Monday, April 9, 2012

And The Beat Goes On

I brag too much on Facebook (even when I'm just joking around), so I'll brag here instead.  My resting heart rate is 59!  How cool is that?  Oh, you don't know what that means?  Okay, let me explain.  No there is too much to explain (I'm lazy).  Just go Google it and see what you find.

Okay, did you Google it?  Good.  Now are you impressed?  I either have a non-serious heart condition known as bradycardia or I'm in pretty good cardiovascular health.  And either way, you should be impressed because it means I'm getting in shape and/or learning big medical terms.

What it really means is that the exercise is paying off.  And that's comforting.  Because losing weight and not seeing a big difference can be discouraging.  So knowing that something is changing is good.

Well, I won't bore you with any more healthy talk.  Let's make this a short post and call it a day.  I'm off to drink a protein smoothie and run 16 miles while wearing a parachute and a weight vest.  (That's exercise talk for "take a nap.")

Thursday, April 5, 2012

Boys Will Be Boys

Well, I was right.  A few days ago, I blogged about my children and their oft-used response of "I don't know."  That's usually what they say when I ask them why they did something devious or stupid.  And I predicted in that post that if my son wasn't allowed to say "I don't know," he would say, "Because I wanted to."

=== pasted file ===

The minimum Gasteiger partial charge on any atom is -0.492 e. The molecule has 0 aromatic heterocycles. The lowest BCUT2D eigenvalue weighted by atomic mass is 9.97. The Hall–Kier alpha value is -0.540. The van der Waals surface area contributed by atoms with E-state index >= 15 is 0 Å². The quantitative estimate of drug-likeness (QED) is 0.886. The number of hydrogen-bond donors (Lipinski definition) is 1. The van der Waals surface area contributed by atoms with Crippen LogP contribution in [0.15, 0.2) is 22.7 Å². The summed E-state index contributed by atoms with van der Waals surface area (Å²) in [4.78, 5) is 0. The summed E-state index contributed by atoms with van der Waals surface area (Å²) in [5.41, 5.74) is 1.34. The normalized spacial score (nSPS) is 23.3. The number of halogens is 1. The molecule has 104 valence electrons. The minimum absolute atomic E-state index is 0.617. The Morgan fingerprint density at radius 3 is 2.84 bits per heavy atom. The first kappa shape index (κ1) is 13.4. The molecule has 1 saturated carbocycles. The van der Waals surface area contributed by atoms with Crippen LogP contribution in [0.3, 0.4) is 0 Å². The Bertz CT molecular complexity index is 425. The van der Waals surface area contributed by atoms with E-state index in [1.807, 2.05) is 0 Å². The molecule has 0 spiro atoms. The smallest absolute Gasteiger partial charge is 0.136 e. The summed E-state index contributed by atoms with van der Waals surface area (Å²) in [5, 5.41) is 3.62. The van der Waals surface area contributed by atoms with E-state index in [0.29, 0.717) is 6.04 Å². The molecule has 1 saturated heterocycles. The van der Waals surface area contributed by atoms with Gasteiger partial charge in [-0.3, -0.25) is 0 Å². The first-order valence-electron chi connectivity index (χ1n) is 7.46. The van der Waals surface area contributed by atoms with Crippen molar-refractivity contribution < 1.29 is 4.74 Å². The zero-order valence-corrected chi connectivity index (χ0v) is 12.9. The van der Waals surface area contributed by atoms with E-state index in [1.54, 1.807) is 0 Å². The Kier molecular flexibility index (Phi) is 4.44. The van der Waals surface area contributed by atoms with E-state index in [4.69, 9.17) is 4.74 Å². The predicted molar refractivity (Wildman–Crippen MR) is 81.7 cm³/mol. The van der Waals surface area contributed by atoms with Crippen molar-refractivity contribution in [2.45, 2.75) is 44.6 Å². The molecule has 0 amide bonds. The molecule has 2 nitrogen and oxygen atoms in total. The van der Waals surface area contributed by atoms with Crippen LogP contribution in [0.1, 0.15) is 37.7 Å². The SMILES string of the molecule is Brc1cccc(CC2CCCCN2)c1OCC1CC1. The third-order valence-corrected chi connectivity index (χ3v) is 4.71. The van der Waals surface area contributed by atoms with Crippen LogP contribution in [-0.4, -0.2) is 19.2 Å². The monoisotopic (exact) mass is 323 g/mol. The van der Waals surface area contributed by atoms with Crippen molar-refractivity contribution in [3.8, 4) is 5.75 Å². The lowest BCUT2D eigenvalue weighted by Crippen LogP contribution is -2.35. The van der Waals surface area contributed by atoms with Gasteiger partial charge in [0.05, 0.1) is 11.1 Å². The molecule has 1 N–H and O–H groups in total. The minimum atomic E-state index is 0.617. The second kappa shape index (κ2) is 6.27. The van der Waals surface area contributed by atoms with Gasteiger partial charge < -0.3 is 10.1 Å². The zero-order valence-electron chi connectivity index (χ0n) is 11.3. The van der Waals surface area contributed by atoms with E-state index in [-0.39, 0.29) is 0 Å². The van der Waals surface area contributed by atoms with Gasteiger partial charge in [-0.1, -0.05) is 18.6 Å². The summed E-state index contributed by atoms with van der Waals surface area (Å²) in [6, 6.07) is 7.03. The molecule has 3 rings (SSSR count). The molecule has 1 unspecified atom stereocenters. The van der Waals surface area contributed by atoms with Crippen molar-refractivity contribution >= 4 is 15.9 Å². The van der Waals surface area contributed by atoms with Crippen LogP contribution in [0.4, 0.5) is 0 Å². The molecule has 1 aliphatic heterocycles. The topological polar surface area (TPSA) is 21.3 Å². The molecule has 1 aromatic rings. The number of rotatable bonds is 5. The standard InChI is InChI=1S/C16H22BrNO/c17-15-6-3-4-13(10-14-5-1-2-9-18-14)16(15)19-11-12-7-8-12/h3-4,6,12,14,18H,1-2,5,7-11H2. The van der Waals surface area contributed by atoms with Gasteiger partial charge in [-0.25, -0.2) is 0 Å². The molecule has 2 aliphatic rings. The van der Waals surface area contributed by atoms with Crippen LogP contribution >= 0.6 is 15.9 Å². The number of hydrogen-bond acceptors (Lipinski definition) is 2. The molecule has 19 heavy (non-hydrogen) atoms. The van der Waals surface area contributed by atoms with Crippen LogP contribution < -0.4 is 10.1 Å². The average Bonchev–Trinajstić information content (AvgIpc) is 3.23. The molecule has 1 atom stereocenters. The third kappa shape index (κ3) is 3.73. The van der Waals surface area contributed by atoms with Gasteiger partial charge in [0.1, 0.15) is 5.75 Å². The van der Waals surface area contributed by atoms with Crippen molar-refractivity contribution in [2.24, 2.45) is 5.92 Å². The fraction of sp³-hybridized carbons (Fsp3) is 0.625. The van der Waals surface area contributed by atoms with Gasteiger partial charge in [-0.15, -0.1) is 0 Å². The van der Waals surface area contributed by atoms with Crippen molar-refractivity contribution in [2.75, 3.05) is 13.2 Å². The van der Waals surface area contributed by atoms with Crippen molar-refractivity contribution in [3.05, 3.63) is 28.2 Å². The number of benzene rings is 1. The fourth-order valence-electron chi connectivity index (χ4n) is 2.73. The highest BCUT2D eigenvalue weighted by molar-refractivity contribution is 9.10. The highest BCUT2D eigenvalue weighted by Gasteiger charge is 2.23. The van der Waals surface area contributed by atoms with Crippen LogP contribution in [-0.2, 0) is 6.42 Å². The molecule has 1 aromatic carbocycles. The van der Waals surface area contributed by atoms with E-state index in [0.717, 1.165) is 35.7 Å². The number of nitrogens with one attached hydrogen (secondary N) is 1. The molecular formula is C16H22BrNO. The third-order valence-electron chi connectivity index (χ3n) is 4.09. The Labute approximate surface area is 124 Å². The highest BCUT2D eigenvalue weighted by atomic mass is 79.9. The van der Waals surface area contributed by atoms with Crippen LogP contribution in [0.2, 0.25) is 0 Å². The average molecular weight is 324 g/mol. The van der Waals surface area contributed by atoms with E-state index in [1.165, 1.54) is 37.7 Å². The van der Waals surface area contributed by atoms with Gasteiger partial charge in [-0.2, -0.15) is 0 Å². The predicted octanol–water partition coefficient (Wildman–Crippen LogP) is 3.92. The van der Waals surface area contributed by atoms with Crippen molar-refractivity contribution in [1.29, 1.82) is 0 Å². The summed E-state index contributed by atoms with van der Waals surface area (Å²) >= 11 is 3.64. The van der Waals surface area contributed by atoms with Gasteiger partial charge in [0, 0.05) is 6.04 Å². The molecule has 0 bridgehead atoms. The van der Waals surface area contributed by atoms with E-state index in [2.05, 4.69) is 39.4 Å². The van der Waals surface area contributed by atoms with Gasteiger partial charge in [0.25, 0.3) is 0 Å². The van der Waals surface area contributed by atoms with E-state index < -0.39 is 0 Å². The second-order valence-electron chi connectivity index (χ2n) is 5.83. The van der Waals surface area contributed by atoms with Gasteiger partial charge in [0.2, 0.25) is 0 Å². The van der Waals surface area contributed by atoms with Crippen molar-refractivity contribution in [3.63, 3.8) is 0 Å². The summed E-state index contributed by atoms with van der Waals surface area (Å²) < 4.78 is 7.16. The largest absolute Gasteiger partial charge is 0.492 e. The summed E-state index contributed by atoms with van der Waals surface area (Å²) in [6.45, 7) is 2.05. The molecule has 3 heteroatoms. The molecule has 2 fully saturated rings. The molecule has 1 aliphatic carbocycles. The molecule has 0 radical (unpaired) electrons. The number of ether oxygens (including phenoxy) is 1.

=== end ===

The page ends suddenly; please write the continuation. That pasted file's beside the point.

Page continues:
And usually I'd be glad that I have a good grasp on my son's personality and motivation.  But not this time.  And that's because the activity my son just wanted to do was take a pair of scissors and cut the strings on our window blinds.  And (of course) he didn't do this on a window facing the backyard or a fence.  He did it to the only street-facing window in the house.  And he didn't cut just once.  He snipped the string in no less than 10 places.  It is now irreparable and needs replacement immediately.